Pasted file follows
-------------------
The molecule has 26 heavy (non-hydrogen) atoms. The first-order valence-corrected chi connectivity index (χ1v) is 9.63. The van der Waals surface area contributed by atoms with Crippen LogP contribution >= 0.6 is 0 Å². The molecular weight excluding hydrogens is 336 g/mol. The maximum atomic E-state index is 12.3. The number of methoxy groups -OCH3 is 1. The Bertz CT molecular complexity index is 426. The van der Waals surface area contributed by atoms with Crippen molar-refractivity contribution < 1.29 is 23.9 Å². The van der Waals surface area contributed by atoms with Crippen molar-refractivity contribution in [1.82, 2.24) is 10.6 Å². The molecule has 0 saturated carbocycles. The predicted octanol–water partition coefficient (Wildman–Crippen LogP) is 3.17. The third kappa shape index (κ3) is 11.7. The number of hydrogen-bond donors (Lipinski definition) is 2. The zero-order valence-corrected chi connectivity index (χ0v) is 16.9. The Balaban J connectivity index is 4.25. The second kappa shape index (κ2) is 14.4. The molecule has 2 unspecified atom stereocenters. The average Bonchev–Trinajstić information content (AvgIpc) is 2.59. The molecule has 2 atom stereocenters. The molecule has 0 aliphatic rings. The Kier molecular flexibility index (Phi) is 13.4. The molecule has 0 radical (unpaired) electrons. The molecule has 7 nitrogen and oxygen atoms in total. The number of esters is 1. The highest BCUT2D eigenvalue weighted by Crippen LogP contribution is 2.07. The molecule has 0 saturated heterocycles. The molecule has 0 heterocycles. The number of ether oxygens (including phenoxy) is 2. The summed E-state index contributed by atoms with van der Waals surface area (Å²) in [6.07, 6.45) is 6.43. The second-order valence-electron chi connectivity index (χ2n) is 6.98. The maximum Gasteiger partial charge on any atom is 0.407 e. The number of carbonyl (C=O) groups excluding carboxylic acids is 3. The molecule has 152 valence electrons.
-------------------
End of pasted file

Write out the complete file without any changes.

The molecule has 26 heavy (non-hydrogen) atoms. The first-order valence-corrected chi connectivity index (χ1v) is 9.63. The van der Waals surface area contributed by atoms with Crippen LogP contribution >= 0.6 is 0 Å². The molecular weight excluding hydrogens is 336 g/mol. The maximum atomic E-state index is 12.3. The number of methoxy groups -OCH3 is 1. The Bertz CT molecular complexity index is 426. The van der Waals surface area contributed by atoms with Crippen molar-refractivity contribution < 1.29 is 23.9 Å². The van der Waals surface area contributed by atoms with Crippen molar-refractivity contribution in [1.82, 2.24) is 10.6 Å². The molecule has 0 saturated carbocycles. The predicted octanol–water partition coefficient (Wildman–Crippen LogP) is 3.17. The third kappa shape index (κ3) is 11.7. The number of hydrogen-bond donors (Lipinski definition) is 2. The zero-order valence-corrected chi connectivity index (χ0v) is 16.9. The Balaban J connectivity index is 4.25. The second kappa shape index (κ2) is 14.4. The molecule has 2 unspecified atom stereocenters. The average Bonchev–Trinajstić information content (AvgIpc) is 2.59. The molecule has 2 atom stereocenters. The molecule has 0 aliphatic rings. The Kier molecular flexibility index (Phi) is 13.4. The molecule has 0 radical (unpaired) electrons. The molecule has 7 nitrogen and oxygen atoms in total. The number of esters is 1. The highest BCUT2D eigenvalue weighted by Crippen LogP contribution is 2.07. The molecule has 0 saturated heterocycles. The molecule has 0 heterocycles. The number of ether oxygens (including phenoxy) is 2. The summed E-state index contributed by atoms with van der Waals surface area (Å²) in [6.07, 6.45) is 6.43. The second-order valence-electron chi connectivity index (χ2n) is 6.98. The maximum Gasteiger partial charge on any atom is 0.407 e. The number of carbonyl (C=O) groups excluding carboxylic acids is 3. The molecule has 152 valence electrons.